this is the lady that does the cooking for us.
G. W: Mrs. Warren, Mrs. McLintock.
KATE: How do you do.
Very pleased to meet you, Mrs. McLintock. Very pleased.
MRS. WARREN: You see, l just came to work here today,
and l guess l jumped to the conclusion...
that this was a bachelor's household.
lt is, and then again, it isn't.
l will explain...
so everything will be quite clear, Mrs. Wallace...
EVERYONE: Mrs. Warren.
lt has been a bachelor's household for quite some time,
and it will be again just as soon as l'm out of here,
which will be as quickly as l can make arrangements...
to take my daughter back east with me.
You see, she's coming home from school in a few days,
and then we'll be off together,
and you can return to conducting yourself...
as you consider proper in a bachelor's household.
Until then, l am mistress in this house,
and l will give the orders.
(Kate giving orders)
You gonna let her? Ain't you gonna say nothing, boss?
KATE: Oh, G.W., as soon as my things are put away,
l want to talk to you about Rebecca.
G. W: Yes, Mrs. McLintock. lndeed, Mrs. McLintock.
Of course, Mrs. McLintock.
The toast... lightly browned and unbuttered.
Of course, ma'am.
Wait a minute now, Boss, where do you think you're going?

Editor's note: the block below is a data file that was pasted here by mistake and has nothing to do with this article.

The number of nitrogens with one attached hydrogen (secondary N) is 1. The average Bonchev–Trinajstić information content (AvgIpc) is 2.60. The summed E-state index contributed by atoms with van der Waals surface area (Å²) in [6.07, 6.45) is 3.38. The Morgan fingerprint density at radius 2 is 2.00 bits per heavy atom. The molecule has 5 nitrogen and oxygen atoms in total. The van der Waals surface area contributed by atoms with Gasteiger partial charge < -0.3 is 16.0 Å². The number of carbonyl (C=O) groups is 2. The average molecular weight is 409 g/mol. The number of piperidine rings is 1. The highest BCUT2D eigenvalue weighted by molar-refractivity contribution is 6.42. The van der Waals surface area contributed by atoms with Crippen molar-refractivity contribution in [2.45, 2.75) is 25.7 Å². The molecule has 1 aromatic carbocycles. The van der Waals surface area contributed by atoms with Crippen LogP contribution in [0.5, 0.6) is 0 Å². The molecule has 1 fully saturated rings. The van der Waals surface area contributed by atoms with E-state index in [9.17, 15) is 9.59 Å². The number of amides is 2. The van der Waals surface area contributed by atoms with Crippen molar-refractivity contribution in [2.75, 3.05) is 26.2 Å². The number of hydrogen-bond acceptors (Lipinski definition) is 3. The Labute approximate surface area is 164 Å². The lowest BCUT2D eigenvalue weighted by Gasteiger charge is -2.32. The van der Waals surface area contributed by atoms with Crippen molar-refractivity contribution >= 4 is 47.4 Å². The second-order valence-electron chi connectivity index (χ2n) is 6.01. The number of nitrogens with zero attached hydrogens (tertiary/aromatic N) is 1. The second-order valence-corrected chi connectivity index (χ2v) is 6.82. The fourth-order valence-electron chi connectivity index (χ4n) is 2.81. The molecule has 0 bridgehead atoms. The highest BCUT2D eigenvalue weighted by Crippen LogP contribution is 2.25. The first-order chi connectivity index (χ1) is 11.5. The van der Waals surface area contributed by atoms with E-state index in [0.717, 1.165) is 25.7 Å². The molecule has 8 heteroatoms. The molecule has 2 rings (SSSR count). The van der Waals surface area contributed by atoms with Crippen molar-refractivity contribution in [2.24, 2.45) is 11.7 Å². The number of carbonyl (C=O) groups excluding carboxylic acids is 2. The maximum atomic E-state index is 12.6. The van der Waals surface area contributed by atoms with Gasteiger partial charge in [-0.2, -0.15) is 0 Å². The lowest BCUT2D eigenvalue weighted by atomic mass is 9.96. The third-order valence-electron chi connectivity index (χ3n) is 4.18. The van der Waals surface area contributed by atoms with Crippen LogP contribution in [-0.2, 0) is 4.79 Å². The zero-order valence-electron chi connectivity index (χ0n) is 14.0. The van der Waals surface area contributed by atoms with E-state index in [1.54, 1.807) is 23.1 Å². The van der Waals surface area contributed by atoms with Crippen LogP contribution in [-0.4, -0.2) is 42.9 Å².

G. W: l just remembered l got a date.
DRAGO: But she said she want to have a talk with you.
G. W: l heard.
(Door opens and closes)
G. W: Good evening, Lem.
LEM: Good evening, Mr. Mac.
Say, Mr. Mac, what does unprepossessing mean?
G. W: l was called that once, Lem.
Looked it up in the dictionary.
lt's best you don't know what it means.
LEM: Uh-huh. Thank you. Giddyap.
DRAGO: Hey, what am l going to tell her...
when she asks where you went?
G. W: When in doubt, tell the truth.
She wouldn't expect that from you anyway.
CURLY: Where's Mr. McLintock going?
DRAGO: There he goes, burning his last bridge.
DRAGO: You see a yellow streak about a foot wide...
running up and down his backbone?
On Mr. McLintock?
He ain't afraid of nothing.
l once thought that.
Was that, uh...
He took off. Lit out.
l told him l wanted to talk to him.
l was standing right over here when you said it,
and l was standing right on those front steps...
when he walked up to a horse, grabbed a hunk of mane,
stepped up on him, and sunk spur.
Where did he go?
Last time l saw him, he was going east, but you know him.
He's liable to go north, south, or west.
Get me a carriage.
Yes, ma'am, but...
Maybe you shouldn't follow him...
into maybe where he's going into.
What does that mean?
l don't know, but l wish l hadn't-a said it.
Well, just get the carriage.
Get the barouche.
Hitch it up. She wants to go to town.